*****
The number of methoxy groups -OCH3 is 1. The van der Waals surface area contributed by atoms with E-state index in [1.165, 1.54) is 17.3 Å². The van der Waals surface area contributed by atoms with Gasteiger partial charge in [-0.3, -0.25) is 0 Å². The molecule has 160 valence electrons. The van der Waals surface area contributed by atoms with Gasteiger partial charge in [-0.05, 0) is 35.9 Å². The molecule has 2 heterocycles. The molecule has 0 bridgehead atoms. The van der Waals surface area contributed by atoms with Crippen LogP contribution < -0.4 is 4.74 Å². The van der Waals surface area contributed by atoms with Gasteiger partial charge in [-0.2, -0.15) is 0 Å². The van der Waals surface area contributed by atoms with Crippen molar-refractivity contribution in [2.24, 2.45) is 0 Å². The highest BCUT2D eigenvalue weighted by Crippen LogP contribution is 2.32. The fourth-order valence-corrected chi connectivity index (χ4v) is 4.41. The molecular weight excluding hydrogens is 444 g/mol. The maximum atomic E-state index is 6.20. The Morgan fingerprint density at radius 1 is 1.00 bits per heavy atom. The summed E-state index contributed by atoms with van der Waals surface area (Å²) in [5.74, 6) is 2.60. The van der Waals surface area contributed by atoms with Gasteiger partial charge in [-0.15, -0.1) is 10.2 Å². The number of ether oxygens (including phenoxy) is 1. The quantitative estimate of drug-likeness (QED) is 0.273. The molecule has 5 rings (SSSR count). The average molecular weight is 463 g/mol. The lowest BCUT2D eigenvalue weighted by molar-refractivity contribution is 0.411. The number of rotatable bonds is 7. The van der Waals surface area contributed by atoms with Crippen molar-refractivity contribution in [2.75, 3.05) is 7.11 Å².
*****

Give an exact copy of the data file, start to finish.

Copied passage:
The number of methoxy groups -OCH3 is 1. The van der Waals surface area contributed by atoms with E-state index in [1.165, 1.54) is 17.3 Å². The van der Waals surface area contributed by atoms with Gasteiger partial charge in [-0.3, -0.25) is 0 Å². The molecule has 160 valence electrons. The van der Waals surface area contributed by atoms with Gasteiger partial charge in [-0.05, 0) is 35.9 Å². The molecule has 2 heterocycles. The molecule has 0 bridgehead atoms. The van der Waals surface area contributed by atoms with Crippen LogP contribution < -0.4 is 4.74 Å². The van der Waals surface area contributed by atoms with Gasteiger partial charge in [-0.2, -0.15) is 0 Å². The van der Waals surface area contributed by atoms with Crippen molar-refractivity contribution in [2.24, 2.45) is 0 Å². The highest BCUT2D eigenvalue weighted by Crippen LogP contribution is 2.32. The fourth-order valence-corrected chi connectivity index (χ4v) is 4.41. The molecular weight excluding hydrogens is 444 g/mol. The maximum atomic E-state index is 6.20. The Morgan fingerprint density at radius 1 is 1.00 bits per heavy atom. The summed E-state index contributed by atoms with van der Waals surface area (Å²) in [5.74, 6) is 2.60. The van der Waals surface area contributed by atoms with Gasteiger partial charge in [-0.15, -0.1) is 10.2 Å². The number of ether oxygens (including phenoxy) is 1. The quantitative estimate of drug-likeness (QED) is 0.273. The molecule has 5 rings (SSSR count). The average molecular weight is 463 g/mol. The lowest BCUT2D eigenvalue weighted by molar-refractivity contribution is 0.411. The number of rotatable bonds is 7. The van der Waals surface area contributed by atoms with Crippen molar-refractivity contribution in [2.75, 3.05) is 7.11 Å².